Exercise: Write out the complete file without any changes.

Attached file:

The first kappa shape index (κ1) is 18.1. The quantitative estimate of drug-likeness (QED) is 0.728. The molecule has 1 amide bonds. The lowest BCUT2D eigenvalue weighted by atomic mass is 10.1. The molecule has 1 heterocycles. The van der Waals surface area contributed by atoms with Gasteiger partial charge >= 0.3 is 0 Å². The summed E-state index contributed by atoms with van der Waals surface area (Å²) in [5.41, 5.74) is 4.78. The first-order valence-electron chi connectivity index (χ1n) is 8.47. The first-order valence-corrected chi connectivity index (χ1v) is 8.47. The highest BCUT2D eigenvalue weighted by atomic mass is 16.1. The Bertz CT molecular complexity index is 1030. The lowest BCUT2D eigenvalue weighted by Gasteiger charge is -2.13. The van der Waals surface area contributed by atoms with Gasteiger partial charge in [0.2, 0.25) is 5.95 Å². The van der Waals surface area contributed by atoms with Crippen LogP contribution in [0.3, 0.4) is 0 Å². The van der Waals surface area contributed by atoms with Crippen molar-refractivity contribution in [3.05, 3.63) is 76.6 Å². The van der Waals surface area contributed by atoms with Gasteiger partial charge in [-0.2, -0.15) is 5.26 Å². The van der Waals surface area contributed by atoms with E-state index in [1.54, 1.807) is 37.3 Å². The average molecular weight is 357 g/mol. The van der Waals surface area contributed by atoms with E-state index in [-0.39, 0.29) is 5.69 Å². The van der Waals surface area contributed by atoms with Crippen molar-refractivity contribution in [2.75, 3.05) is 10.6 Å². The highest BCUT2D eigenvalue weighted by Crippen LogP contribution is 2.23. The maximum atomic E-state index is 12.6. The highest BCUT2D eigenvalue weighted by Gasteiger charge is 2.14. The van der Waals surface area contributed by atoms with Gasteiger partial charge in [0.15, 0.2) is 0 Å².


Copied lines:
The first kappa shape index (κ1) is 18.1. The quantitative estimate of drug-likeness (QED) is 0.728. The molecule has 1 amide bonds. The lowest BCUT2D eigenvalue weighted by atomic mass is 10.1. The molecule has 1 heterocycles. The van der Waals surface area contributed by atoms with Gasteiger partial charge >= 0.3 is 0 Å². The summed E-state index contributed by atoms with van der Waals surface area (Å²) in [5.41, 5.74) is 4.78. The first-order valence-electron chi connectivity index (χ1n) is 8.47. The first-order valence-corrected chi connectivity index (χ1v) is 8.47. The highest BCUT2D eigenvalue weighted by atomic mass is 16.1. The Bertz CT molecular complexity index is 1030. The lowest BCUT2D eigenvalue weighted by Gasteiger charge is -2.13. The van der Waals surface area contributed by atoms with Gasteiger partial charge in [0.2, 0.25) is 5.95 Å². The van der Waals surface area contributed by atoms with Crippen LogP contribution in [0.3, 0.4) is 0 Å². The van der Waals surface area contributed by atoms with Crippen molar-refractivity contribution in [3.05, 3.63) is 76.6 Å². The van der Waals surface area contributed by atoms with Gasteiger partial charge in [-0.2, -0.15) is 5.26 Å². The van der Waals surface area contributed by atoms with E-state index in [1.54, 1.807) is 37.3 Å². The average molecular weight is 357 g/mol. The van der Waals surface area contributed by atoms with E-state index in [-0.39, 0.29) is 5.69 Å². The van der Waals surface area contributed by atoms with Crippen molar-refractivity contribution in [2.75, 3.05) is 10.6 Å². The highest BCUT2D eigenvalue weighted by Crippen LogP contribution is 2.23. The maximum atomic E-state index is 12.6. The highest BCUT2D eigenvalue weighted by Gasteiger charge is 2.14. The van der Waals surface area contributed by atoms with Gasteiger partial charge in [0.15, 0.2) is 0 Å².